"Inspite of Mummy
The story of my family began six generations ago when my maternal great, great, great grandmother left India in rather confused circumstances to end up as an indented labourer in the West Indian Island of Trinidad.
Despite the challenges of being a single mother in a strange land, she inspired her daughter Gainder through example and Gainder married an ambitious handsome young man.
New laws were made as slavery was abolished, indented labourers could now buy land and so Gainder and her husband prospered. They bought large land holdings and had ten children to go with it. Life in the late 1800s was happy and contented for the family as they melted into a multi religious and multi cultural society. GainderÕs five daughters married well to pliable husbands and her five boys were happy to live off their fatherÕs wealth.
Three generations later GainderÕs granddaughter, Little Sparrow married and began what was supposed to be a long and happy life with Victor, a young man of means with two obsessions in his life - his wife and cricket. Three daughters later Little Sparrow died giving birth to a stillborn baby boy, an event that had been predicted by a faqir thirty-five years before.
Her daughter Carla, my mother, classy, beautiful yet haughty and disdainful, had a disastrous marriage to a wildly passionate man of humble means who loved her but could not leave his possessive mother. They separated two weeks before my birth.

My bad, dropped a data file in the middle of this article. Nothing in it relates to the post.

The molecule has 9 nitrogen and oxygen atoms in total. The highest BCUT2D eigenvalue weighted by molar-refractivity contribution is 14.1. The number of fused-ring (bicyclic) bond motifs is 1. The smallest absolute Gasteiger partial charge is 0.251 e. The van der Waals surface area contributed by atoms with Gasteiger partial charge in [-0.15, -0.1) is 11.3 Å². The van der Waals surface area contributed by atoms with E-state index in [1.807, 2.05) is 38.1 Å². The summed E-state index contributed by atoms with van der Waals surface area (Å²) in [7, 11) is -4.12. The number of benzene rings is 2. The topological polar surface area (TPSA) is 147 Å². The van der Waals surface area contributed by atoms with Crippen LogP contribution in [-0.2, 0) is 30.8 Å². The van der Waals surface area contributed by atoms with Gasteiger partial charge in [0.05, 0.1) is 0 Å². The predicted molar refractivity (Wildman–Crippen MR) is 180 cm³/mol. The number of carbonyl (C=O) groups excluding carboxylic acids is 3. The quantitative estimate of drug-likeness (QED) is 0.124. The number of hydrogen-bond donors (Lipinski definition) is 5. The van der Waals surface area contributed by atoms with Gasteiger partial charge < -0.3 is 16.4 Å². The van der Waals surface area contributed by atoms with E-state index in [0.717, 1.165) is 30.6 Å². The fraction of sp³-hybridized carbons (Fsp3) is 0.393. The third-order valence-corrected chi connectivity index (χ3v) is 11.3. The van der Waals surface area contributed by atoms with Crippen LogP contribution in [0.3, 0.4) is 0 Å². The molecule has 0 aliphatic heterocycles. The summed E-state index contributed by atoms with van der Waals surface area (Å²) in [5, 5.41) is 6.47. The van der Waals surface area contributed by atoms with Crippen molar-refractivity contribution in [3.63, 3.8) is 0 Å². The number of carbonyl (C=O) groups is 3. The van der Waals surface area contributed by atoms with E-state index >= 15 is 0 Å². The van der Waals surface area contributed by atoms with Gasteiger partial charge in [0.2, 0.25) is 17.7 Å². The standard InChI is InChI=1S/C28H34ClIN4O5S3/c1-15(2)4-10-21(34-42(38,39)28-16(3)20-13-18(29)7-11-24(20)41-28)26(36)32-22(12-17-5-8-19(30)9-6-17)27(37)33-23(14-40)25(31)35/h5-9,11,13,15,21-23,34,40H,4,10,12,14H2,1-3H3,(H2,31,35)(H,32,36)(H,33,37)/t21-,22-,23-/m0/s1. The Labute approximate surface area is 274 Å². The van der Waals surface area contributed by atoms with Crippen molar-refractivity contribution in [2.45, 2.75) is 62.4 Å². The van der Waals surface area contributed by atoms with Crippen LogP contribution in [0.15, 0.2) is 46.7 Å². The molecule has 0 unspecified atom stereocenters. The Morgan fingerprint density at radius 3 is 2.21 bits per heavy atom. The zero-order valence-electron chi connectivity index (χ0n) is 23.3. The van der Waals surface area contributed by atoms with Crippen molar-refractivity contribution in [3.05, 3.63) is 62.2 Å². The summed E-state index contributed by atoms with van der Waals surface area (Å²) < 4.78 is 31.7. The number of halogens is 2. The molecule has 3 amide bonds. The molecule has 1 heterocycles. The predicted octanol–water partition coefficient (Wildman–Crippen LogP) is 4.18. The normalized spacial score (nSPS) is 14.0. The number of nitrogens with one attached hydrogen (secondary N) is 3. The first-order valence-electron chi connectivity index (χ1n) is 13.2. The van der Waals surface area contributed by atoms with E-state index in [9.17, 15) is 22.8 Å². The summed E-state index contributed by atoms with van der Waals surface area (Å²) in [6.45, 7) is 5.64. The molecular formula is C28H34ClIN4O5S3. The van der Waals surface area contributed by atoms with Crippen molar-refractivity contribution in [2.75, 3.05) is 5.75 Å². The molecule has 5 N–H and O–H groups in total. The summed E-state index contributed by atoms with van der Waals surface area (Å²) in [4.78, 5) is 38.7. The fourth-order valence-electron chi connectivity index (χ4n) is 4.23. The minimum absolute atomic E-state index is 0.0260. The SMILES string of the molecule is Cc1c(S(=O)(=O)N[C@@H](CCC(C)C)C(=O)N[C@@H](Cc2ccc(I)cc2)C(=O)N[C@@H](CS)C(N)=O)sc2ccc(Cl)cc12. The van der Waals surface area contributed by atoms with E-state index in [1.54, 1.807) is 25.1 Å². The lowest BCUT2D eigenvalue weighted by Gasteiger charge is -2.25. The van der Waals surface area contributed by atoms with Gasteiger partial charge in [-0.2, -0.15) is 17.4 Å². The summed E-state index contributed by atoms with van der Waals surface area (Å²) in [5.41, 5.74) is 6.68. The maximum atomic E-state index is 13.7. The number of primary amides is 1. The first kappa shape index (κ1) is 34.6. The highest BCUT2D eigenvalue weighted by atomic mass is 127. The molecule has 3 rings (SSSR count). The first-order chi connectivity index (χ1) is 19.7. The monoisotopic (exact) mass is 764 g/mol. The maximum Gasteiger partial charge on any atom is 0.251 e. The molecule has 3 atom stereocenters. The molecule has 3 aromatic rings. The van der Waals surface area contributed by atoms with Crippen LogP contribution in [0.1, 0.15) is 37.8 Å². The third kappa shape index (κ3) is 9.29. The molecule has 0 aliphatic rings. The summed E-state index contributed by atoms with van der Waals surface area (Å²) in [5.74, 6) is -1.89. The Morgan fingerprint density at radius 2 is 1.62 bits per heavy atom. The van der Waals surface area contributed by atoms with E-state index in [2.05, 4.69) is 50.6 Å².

Mummy could not come to terms with her broken marriage and what people would say. I became her punching bag and the reason for her lonely and miserable life. I also had the terrible misfortune of being the spitting image of my father and no doubt Òdestined to be a chip of the old blockÓ.
This book is a reflection on the first eighteen years of my life. It was initially inspired by a deep need to reflect and put issues to rest as I entered middle age. Apart from being emotionally therapeutic, writing this book was a wonderful experience in self-discovery. I indulged in the memories that were sometimes happy, sometimes thoughtful and reflective, and at times so very sad.
Children are judgmental yet the most forgiving of human beings and while they may naturally love their parents unconditionally, children may not always like what they see."
About Veena Masud
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Published May 23, 2012
Biographies & Memoirs.